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Tuesday, September 22, 2009, 08:50 am PT (11:50 am ET)

iPod nano privacy concerns; Adobe Lightroom success; more

A major chain of gyms has banned the new iPod nano with camera from its locker rooms; Adobe claims Lightroom is four times as popular as Apple's Aperture; and a vote is due Wednesday on an accounting rule change that could benefit Apple.

iPod nano with camera not welcome in locker rooms

Apple's new iPod nano sports a slim form factor that includes a video camera. The tiny size of the device has become a concern for Life Time Fitness, a company that runs 84 gyms in 19 states. As a result, the new iPod nano has been prohibited from use entirely in the facilities' locker rooms.

In a new report from the Pioneer Press, company spokesman Jason Thunstrom said it is impossible to tell whether a user is choosing a song to play or shooting a video. Bans have also been placed on camera-equipped cellphones at health clubs for years.

The company will allow exercisers to use the new iPod nano while working out, but shooting video while exercising is also prohibited.

The fifth-generation iPod nano has a total size of 1.1 cubic inches. The 8GB model ($149) can record up to 7 hours of video, while the 16GB capacity ($179) can capture 14 hours.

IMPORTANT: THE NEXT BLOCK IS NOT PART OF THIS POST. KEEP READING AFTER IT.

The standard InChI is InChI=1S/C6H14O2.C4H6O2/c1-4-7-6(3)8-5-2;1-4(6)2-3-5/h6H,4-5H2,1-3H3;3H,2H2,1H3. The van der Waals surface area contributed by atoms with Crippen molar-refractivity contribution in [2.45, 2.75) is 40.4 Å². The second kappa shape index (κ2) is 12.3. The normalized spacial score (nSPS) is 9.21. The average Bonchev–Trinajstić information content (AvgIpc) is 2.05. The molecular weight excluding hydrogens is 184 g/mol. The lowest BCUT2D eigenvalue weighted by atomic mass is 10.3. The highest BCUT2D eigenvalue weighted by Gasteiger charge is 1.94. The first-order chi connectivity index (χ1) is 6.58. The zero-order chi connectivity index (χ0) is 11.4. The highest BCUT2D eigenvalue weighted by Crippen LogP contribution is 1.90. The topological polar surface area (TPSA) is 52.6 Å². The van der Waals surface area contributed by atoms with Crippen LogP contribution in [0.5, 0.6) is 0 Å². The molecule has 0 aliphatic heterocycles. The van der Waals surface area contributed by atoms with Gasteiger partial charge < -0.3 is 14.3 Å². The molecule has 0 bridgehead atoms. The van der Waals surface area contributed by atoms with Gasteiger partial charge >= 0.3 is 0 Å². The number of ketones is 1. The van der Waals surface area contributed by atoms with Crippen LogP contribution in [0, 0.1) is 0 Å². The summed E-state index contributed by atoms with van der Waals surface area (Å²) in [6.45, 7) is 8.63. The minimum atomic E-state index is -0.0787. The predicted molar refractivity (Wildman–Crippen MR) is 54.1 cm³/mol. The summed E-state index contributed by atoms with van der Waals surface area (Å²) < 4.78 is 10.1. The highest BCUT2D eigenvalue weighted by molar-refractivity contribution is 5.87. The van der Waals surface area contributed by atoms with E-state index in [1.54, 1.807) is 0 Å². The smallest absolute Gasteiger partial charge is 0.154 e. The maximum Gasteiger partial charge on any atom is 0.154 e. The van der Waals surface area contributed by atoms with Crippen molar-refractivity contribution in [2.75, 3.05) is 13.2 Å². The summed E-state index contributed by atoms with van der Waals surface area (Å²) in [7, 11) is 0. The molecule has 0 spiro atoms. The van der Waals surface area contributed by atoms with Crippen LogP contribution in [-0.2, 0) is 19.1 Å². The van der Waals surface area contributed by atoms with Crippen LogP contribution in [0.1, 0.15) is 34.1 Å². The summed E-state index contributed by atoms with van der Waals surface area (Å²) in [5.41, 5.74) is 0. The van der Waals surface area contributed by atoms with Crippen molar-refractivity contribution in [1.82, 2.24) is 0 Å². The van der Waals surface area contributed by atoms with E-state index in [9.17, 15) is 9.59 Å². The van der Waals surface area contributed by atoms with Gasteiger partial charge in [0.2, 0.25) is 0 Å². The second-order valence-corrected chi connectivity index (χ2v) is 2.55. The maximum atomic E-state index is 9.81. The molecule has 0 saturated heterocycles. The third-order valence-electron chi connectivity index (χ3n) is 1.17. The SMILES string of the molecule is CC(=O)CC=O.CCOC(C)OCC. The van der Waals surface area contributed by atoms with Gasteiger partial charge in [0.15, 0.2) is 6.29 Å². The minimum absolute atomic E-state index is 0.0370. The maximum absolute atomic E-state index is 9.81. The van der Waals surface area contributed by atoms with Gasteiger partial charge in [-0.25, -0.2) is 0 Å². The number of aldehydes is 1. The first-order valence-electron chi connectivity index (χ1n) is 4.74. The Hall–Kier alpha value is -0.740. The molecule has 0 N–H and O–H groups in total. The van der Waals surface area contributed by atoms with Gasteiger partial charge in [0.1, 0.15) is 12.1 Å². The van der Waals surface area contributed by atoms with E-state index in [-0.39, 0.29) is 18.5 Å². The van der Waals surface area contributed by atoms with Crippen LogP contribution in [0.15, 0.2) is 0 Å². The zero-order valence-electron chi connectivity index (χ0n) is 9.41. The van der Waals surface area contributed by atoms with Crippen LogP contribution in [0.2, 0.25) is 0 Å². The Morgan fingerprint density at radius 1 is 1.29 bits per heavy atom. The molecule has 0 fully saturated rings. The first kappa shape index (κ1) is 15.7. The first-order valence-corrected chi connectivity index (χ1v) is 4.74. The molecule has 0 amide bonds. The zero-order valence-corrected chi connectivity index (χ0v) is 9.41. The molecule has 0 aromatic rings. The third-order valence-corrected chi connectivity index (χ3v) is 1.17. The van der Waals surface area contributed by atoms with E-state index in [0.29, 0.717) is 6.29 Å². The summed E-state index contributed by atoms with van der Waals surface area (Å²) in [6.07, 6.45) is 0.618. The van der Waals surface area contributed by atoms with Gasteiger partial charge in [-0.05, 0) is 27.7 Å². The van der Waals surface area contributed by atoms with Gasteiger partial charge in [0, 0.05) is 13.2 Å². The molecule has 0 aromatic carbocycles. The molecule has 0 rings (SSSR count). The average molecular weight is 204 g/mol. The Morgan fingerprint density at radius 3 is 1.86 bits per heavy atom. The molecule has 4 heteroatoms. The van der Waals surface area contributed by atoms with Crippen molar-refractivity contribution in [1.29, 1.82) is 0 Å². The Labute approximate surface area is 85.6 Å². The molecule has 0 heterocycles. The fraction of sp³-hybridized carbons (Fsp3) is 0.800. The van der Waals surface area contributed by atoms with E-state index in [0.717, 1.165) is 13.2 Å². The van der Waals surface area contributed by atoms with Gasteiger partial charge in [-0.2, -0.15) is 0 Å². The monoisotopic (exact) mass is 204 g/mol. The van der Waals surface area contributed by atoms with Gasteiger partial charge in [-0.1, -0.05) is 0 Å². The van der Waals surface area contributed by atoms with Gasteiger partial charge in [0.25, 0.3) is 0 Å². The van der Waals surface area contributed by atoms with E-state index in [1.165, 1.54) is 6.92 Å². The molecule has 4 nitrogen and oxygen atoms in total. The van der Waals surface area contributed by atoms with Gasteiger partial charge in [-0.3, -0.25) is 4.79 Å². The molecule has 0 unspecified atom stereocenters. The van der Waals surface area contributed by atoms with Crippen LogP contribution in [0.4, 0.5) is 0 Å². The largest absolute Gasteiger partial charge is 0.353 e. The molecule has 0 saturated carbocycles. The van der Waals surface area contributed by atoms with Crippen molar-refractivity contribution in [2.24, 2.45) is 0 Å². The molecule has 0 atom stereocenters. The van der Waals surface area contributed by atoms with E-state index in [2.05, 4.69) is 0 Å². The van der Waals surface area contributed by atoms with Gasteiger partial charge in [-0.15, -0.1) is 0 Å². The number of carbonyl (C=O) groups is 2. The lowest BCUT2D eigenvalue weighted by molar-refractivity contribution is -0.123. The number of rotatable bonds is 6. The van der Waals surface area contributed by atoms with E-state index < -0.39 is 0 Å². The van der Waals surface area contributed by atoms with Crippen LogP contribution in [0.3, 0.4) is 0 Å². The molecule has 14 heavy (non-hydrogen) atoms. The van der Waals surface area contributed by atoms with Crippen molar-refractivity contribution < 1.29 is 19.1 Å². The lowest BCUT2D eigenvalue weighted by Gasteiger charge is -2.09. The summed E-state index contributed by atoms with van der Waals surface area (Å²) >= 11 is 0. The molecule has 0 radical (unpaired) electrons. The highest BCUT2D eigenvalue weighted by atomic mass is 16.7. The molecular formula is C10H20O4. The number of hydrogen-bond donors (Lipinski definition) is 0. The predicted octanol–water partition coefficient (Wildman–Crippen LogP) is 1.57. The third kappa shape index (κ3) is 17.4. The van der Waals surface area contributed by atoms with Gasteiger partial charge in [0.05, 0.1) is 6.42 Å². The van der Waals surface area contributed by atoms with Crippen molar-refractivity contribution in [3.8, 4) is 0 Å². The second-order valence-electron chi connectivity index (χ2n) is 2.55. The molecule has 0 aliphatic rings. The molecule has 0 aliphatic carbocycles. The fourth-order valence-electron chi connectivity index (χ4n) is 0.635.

Adobe touts Lightroom success vs. Aperture

In a new blog post, John Nack, principal product manager for Photoshop at Adobe, provided some numbers that show the purported market share of Lightroom and Aperture in total, and specifically on the Mac platform. The numbers suggest that Apple's proprietary Aperture program has lost ground while Lightroom has seen gains.

Lightroom vs. Aperture


"As always, everyone at Adobe couldn't be happier about the warm reception pro photographers have given LR, and we're grateful to the amazing, thriving community that's grown up around the product," Nack wrote. "The team has just scratched the surface of Lightroom's potential, and the future looks great."

In 2008, Photoshop Lightroom 2 was released as Adobe's first 64-bit Mac application, beating Aperture and Apple's other Pro software to the punch.

Accounting rule to receive vote Wednesday

The Financial Accounting Standards Board is set to vote Wednesday on a proposed rule change that could have a significant impact on Apple's reported earnings. Drafted weeks ago, the new rule is expected to help Apple, which is currently required to use "subscription accounting" for its iPhone-related filings.

According to Fortune Brainstorm Tech, the FASB will decide on Wednesday whether to approve the new rule, for which Apple heavily lobbied in favor.

Analysts believe the change could have a major impact on the handset maker's reported earnings. Analyst Shaw Wu, with Kaufman Bros., said that the company's revenue was underestimated by $1.4 billion, or 17 percent, last quarter. In addition, he said earnings per share were under-valued by $0.78, or 58 percent.

The proposed rule change would affect the generally accepted accounting principles (GAAP) enforced by the FASB, a private, not-for-profit group which sets accounting standards for U.S. public companies under the authority of the Securities and Exchange Commission. Analysts like Wu, and Gene Munster with Piper Jaffray, believe that the change could have a positive impact on Apple's stock price.